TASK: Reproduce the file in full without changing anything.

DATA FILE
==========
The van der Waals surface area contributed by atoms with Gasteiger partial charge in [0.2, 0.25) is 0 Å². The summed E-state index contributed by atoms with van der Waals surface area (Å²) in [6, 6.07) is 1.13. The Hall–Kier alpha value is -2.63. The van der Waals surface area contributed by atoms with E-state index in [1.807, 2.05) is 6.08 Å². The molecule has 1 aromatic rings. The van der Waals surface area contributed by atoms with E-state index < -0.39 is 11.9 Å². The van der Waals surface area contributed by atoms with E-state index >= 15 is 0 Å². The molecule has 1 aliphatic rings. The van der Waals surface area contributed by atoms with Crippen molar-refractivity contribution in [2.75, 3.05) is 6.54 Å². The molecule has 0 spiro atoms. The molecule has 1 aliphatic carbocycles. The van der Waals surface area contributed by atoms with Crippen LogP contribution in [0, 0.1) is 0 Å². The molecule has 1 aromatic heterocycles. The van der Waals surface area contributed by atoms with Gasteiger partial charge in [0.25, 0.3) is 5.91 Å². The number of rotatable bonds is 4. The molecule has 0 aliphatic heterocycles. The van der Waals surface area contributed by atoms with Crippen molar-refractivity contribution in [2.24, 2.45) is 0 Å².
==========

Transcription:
The van der Waals surface area contributed by atoms with Gasteiger partial charge in [0.2, 0.25) is 0 Å². The summed E-state index contributed by atoms with van der Waals surface area (Å²) in [6, 6.07) is 1.13. The Hall–Kier alpha value is -2.63. The van der Waals surface area contributed by atoms with E-state index in [1.807, 2.05) is 6.08 Å². The molecule has 1 aromatic rings. The van der Waals surface area contributed by atoms with E-state index < -0.39 is 11.9 Å². The van der Waals surface area contributed by atoms with E-state index >= 15 is 0 Å². The molecule has 1 aliphatic rings. The van der Waals surface area contributed by atoms with Crippen molar-refractivity contribution in [2.75, 3.05) is 6.54 Å². The molecule has 0 spiro atoms. The molecule has 1 aliphatic carbocycles. The van der Waals surface area contributed by atoms with Crippen LogP contribution in [0, 0.1) is 0 Å². The molecule has 1 aromatic heterocycles. The van der Waals surface area contributed by atoms with Gasteiger partial charge in [0.25, 0.3) is 5.91 Å². The number of rotatable bonds is 4. The molecule has 0 aliphatic heterocycles. The van der Waals surface area contributed by atoms with Crippen molar-refractivity contribution in [2.24, 2.45) is 0 Å².